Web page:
Fish oils – Which ones?

Eating oily fish 1-2 X week is good for you (salmon, herring, mackerel, sardines). Yes, eat the skin, that’s where lots of oil is. You can also take fish oil or other supplements. Here’s why. Fish oil supplies three essential fatty acids (EFAs) known as Omega 3′s (acronyms: ALA, DHA, EPA). Essential means we don’t make them in our bodies, but have to get them from our diets. Also, the omega three part comes from chemistry nomenclature describing chemical structures located at the tail end (omega, vs alpha) of the fatty acid. You can also get EFA’s from animal products such as grass fed meats, dairy and eggs. Best vegetarian sources include walnuts, algae and flaxseed. Vegans should probably take a supplement, because its hard to get enough from these sources unless you’re really focusing on the levels. (Same with vegan iron and vitamin B12).

1) DHA (docosahexaenoic acid) is beneficial for skin and eye structure and health, as well as brain development. DHA is the predominant structural fatty acid in the central nervous system and retina and is crucial for fetal brain development. It is recommended that the pregnant and nursing woman should take at least 2.6g of omega-3 fatty acids and 100–300 mg of DHA daily.  There’s also lots of documentation of this fish oil having benefits for ongoing cardiovascular health and reduced heart disease.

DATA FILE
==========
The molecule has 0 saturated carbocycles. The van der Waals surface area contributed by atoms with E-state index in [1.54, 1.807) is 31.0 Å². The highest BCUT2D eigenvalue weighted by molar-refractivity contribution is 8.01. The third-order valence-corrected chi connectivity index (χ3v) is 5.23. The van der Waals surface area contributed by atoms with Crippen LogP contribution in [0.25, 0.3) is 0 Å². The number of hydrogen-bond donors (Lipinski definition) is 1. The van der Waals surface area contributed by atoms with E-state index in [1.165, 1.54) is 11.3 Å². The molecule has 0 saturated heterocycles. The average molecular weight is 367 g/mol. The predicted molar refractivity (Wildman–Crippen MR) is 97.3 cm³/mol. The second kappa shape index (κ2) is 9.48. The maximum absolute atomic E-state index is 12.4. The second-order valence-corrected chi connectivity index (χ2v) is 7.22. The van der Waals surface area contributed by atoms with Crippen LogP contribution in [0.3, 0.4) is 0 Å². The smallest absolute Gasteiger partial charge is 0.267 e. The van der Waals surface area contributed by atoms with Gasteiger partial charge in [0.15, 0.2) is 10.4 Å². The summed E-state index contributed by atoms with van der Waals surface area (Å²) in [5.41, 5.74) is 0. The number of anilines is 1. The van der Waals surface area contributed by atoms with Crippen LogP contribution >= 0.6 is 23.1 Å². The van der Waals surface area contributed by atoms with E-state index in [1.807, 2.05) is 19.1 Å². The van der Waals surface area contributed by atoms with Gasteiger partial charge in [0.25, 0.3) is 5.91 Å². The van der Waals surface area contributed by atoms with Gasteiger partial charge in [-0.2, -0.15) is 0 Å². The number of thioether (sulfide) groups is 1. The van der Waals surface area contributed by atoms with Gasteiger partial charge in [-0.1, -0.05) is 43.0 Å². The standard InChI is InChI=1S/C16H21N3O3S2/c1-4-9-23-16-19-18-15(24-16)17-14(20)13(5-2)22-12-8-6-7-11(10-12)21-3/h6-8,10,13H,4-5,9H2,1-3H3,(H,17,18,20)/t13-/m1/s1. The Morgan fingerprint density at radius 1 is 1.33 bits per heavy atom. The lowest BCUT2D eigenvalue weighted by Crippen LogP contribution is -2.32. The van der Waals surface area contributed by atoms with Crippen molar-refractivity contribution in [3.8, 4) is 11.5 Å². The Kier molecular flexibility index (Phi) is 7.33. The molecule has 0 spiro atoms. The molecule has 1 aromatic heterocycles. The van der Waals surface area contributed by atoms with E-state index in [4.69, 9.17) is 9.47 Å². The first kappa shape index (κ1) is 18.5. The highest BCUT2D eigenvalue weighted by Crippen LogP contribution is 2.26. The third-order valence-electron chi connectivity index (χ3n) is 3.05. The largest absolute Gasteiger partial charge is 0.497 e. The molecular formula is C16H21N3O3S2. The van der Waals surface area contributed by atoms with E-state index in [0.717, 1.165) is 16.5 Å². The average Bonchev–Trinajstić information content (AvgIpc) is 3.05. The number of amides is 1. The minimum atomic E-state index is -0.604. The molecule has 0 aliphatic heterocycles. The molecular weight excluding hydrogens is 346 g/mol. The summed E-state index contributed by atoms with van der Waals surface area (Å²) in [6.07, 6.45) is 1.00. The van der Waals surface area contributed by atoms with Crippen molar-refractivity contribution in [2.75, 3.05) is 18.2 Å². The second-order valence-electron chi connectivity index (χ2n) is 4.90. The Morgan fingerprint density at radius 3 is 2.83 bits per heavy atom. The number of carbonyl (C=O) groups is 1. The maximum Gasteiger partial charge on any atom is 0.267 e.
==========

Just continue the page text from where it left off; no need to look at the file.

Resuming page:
2) EPA (eicosapentaenoic acid) has anti-inflammatory properties, and has been implicated in reducing depression andhot flashes.

3) ALA (alpha-linolenic acid) has to be converted to one of the above EFAs to be used in the body and we do it inefficiently (less than 10%). Better to either eat the whole food, or buy DHA/EPA supplements.

So bottom line is: eat more fish, and if you are going to supplement, aim for less ALA and more EPA and DHA.